If we learn Hastert knew more than he's let on and failed to protect pages the Times won't be the only ones calling for his head. That distain could translate into disgust among the GOP base who will prefer staying at home than dirtying themselves by voting for them. In the next few days Speaker Dennis Hastert has the hopes of a GOP House of Representatives in his hands. Foley claiming responsibility and running off to alcohol rehab won't help his party.

"Why Foley Could Be a Problem on November 7th"

Posted by Sean Hackbarth in Politics at 09:49 PM | Comments (3) | TrackBack

What Hath McCain-Feingold Wrought?

Campaign finance "reformers" want to limit campaign spending and hold politicians more accountable. To them political speech and the money that buys the ads required to advance a message in our high-powered media age "corrupt" government. But what has the campaign finance reform First Amendment restriction law actually done? Radio yappers have been sued, concerned citizens have to keep detailed donation records, newspapers have been shut down, and political activists need permission from federal courts to run ads naming Senators and Congressmen. George Will reports on what's happening in Washington State:

When the state's government imposed a 9.5-cents-per-gallon increase in the gas tax, John Carlson and Kirby Wilbur of station KVI began advocating repeal by initiative. Proponents of repeal put up a Web site, hoping to raise 1,000 volunteers and $25,000. In two days they had 6,500 and $87,000. Needing 224,880 signatures to put repeal on the ballot, they got 400,996.

Appalled by this outburst of grass-roots democracy, some local governments, which stood to gain many millions from the tax, unleashed a law firm that would gain substantially from handling the bond issues the tax would finance. The firm set out to muzzle Carlson and Wilbur, using the state's campaign regulations.

It got a judge to rule that the broadcasters were not just supporters of the repeal campaign, they were agents of it. Why, they had even used the pronoun "we" when referring to proponents of repeal. Their speech constituted political advertising, and their employer was making an "in-kind contribution" to the repeal campaign. The judge said a monetary value must be placed on their speech (he did not say how, he just said to do it that day). The law says reports must be filed and speech limits obeyed or fines imposed.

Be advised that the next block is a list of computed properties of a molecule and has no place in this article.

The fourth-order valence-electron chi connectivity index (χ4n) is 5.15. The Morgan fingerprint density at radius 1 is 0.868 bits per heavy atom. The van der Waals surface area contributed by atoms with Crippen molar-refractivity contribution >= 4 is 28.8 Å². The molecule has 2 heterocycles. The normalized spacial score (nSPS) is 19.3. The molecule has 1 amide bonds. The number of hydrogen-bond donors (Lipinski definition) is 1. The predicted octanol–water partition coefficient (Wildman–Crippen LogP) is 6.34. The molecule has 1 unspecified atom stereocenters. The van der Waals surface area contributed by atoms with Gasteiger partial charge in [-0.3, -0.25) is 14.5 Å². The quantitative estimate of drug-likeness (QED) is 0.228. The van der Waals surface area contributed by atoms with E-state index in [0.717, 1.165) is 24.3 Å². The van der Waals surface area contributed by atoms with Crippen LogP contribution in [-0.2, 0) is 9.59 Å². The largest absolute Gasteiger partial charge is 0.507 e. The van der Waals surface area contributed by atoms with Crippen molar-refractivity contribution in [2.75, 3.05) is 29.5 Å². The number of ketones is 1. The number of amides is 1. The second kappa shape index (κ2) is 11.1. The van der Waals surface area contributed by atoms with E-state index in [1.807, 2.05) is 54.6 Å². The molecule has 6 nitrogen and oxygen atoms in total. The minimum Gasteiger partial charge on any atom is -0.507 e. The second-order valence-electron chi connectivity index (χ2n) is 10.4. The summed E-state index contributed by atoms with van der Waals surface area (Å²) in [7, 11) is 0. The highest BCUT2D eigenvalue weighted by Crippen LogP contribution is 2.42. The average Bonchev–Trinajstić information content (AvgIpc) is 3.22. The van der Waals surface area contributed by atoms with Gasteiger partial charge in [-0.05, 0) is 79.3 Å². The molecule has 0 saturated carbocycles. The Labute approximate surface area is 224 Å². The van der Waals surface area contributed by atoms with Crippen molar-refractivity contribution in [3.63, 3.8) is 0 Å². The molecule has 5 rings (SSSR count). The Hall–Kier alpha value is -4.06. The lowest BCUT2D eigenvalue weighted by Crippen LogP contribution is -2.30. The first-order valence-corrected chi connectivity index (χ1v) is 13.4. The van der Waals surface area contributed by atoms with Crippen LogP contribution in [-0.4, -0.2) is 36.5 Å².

State law restricts to $5,000 the amount a single giver can contribute in the three weeks before an initiative. If Carlson's and Wilbur's speech were monetized at radio-advertising rates, they would be silenced for all but about 15 minutes in each of the campaign's crucial last three weeks. They continued to talk (the repeal campaign, outspent almost five to one, lost 54.6-45.4) and, aided by the libertarian litigators of the Institute for Justice, have taken the issue to the state Supreme Court.

Will writes, "As a result, attempts to use campaign regulations to silence opponents are becoming a routine part of vicious political combat." Just ask Rep. Mark Green. Such tactics are the cornerstone to Gov. Doyle's re-election campaign.

Thanks, President Bush.

First, it's the commercials, then radio talkers, then the local newspapers. As the internet becomes more influential and important in the mediasphere websites and webloggers (professional and amateur) will be the next targets. Sen. John McCain would love to silence the DailyKos crowd if he nabs the GOP Presidential nomination just like Sen. Russ Feingold would love to shut up Matt Drudge.

Blue Crab Boulevard writes about the ominous time we now live in:

This is the disaster that McCain-Feingold hath wrought. This is what the men who would be president think of your right to say what you want politically. There is a horrible stifling effect here where people can be silenced by creative application of campaign laws. We are headed down an ugly road - and everyone, left or right should be frightened by this. Far from being the way the left will gain power. In the long run this will be the tool that crushes them.

It is wrong, whichever side advocates it. And it will be the downfall of this country in the long run.

Campaign speech restriction isn't about Left or Right; it's about right and wrong. It's about the right to unfettered political speech and how wrong it is for McCain, Feingold, and the "reformers" (with plenty of help from President Bush) to squelch it.